We seem to have a lot of hefty library extensions out there (and loads of
them are adding Glulx support - yeah!). However, a lot of them take
somewhat of a proprietary approach to their workings, meaning, the
are not really compatible amongst each other.

So, for example, I would really like to use GWindows, because it allows
me to get better control over Glulx windows (I'm after color handling),
and the author has been kind enough to demonstrate how I can get all
the effects I need. I also would love to continue using GXScript, because
so far, it's the most powerful conversation engine IMHO (barring Emily's
and Magnus' unpublished works). But both replace loads of window
handling code, making them incompatible. Some of that is also true
for the ORLibrary, but with Jim's code, I've found it much easier to
'pick & choose', or adapt individual extensions without having to
adopt the entire framwork. While the code may lack commenting,
I found it very readable!

I'm just wondering about this trend of proprietary (and largely)
incompatible
extensions being released. Now, I'm constantly awed by the powerful
solutions each of these offer for their special purpose, but I'm frustrated
by their 'This'll fix anything and then some'-approach that makes the
inclusion of other extensions problematic. I guess, window handling
requires such a radical approach, but it's frustrating nontheless.

Sorry for the longish rant. Opinions?

Best,

Axel


Robin Rawson-Tetley

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Mar 14, 2002, 9:00:33 AM3/14/02
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> Then I thought: this is ridiculous. I miss raif. I'm sorry if I've
> irritated certain people or given an impression of egotism and
> condescension; such has never been my intention, and if it happens
> again, people should feel free to email me privately. But
> conversation with the rest of the community is critical to me.

Well I always thought you were jolly nice. Try not to listen to trolls
and people with no manners.

Welcome back :)

Bob

Magnus Olsson

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Mar 14, 2002, 2:12:17 PM3/14/02
to
In article <a69830de.0203...@posting.google.com>,

ems...@mindspring.com <ems...@mindspring.com> wrote:
>I originally answered this post by private email.
>
>Then I thought: this is ridiculous. I miss raif.

Raif has missed you.

Welcome back!

--
Magnus Olsson (m...@df.lth.se, m...@pobox.com)
------ http://www.pobox.com/~mol ------

OKB -- not okblacke

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Mar 14, 2002, 2:52:39 PM3/14/02
to
"Axel Tölke" ax...@nospam.atoelke.demon.co.uk wrote:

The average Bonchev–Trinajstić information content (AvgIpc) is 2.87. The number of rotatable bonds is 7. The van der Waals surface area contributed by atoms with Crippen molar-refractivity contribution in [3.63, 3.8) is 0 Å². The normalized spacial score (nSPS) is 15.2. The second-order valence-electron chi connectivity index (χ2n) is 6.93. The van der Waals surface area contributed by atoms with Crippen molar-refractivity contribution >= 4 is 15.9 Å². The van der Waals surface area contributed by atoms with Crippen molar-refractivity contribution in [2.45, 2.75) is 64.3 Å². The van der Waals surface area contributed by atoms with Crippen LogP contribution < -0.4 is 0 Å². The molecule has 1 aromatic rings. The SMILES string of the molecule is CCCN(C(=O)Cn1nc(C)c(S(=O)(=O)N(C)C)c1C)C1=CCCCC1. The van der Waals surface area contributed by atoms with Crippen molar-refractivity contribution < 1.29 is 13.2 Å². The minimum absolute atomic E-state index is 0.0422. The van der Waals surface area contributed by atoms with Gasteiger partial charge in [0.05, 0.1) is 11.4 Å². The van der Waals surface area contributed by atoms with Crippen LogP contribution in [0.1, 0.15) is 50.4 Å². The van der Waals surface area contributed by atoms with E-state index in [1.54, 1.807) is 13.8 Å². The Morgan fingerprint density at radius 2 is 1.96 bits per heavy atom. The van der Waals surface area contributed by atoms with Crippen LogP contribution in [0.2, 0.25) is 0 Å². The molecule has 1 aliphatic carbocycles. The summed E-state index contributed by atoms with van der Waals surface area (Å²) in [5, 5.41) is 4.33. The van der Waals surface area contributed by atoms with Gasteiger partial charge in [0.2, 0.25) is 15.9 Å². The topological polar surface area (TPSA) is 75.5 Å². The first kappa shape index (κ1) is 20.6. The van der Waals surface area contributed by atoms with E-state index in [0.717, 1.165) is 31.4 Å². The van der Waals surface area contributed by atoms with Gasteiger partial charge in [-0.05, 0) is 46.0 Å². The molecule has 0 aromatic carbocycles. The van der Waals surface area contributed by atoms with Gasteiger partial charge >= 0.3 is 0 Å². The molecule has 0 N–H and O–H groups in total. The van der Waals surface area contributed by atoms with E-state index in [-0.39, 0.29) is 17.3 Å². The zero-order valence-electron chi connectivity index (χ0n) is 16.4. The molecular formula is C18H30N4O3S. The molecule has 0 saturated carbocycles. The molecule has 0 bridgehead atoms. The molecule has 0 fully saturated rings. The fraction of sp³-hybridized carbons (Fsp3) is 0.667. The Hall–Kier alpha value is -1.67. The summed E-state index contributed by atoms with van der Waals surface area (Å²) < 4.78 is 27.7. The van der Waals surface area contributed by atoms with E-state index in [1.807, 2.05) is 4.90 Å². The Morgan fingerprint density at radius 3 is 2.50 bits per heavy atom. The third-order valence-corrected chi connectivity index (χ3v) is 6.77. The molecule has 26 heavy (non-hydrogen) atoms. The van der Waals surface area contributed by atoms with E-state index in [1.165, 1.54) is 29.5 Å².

>I also would love to continue using GXScript, because
>so far, it's the most powerful conversation engine IMHO (barring Emily's
>and Magnus' unpublished works).

Thanks :-).

>I'm just wondering about this trend of proprietary (and largely)
>incompatible
>extensions being released. Now, I'm constantly awed by the powerful
>solutions each of these offer for their special purpose, but I'm frustrated
>by their 'This'll fix anything and then some'-approach that makes the
>inclusion of other extensions problematic. I guess, window handling
>requires such a radical approach, but it's frustrating nontheless.

I am frustrated by this as well. In my opinion this problem has two
primary sources: A) the Inform language's framework for modifying/replacing
library code is not powerful enough; B) the Inform standard library's design is
not modular enough. The effect of B is that it is essentially impossible to
take control of the interface without replacing very basic library routines.
The effect of A is that any such replacements cannot themselves be replaced.
(There is no way to replace a routine which is itself a replacement for another
routine.)

With regard to GxScript specifically: I just glanced through the code.
The library design is modular enough that you shouldn't have to replace any of
the meat-and-potatoes of the library in order to get it to work with another
windowing system. It looks to me like you could get away with rewriting just
initialize, windowSetup, windowReset, and printMenu (all of which are property
routines in GxScriptManager).

Thomas Hudson

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Mar 14, 2002, 4:57:49 PM3/14/02
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In article <20020314145239...@mb-cg.aol.com>,

OKB -- not okblacke <bren...@aol.comRemove> wrote:
>"Axel Tölke" ax...@nospam.atoelke.demon.co.uk wrote:
>>I'm just wondering about this trend of proprietary (and largely)
>>incompatible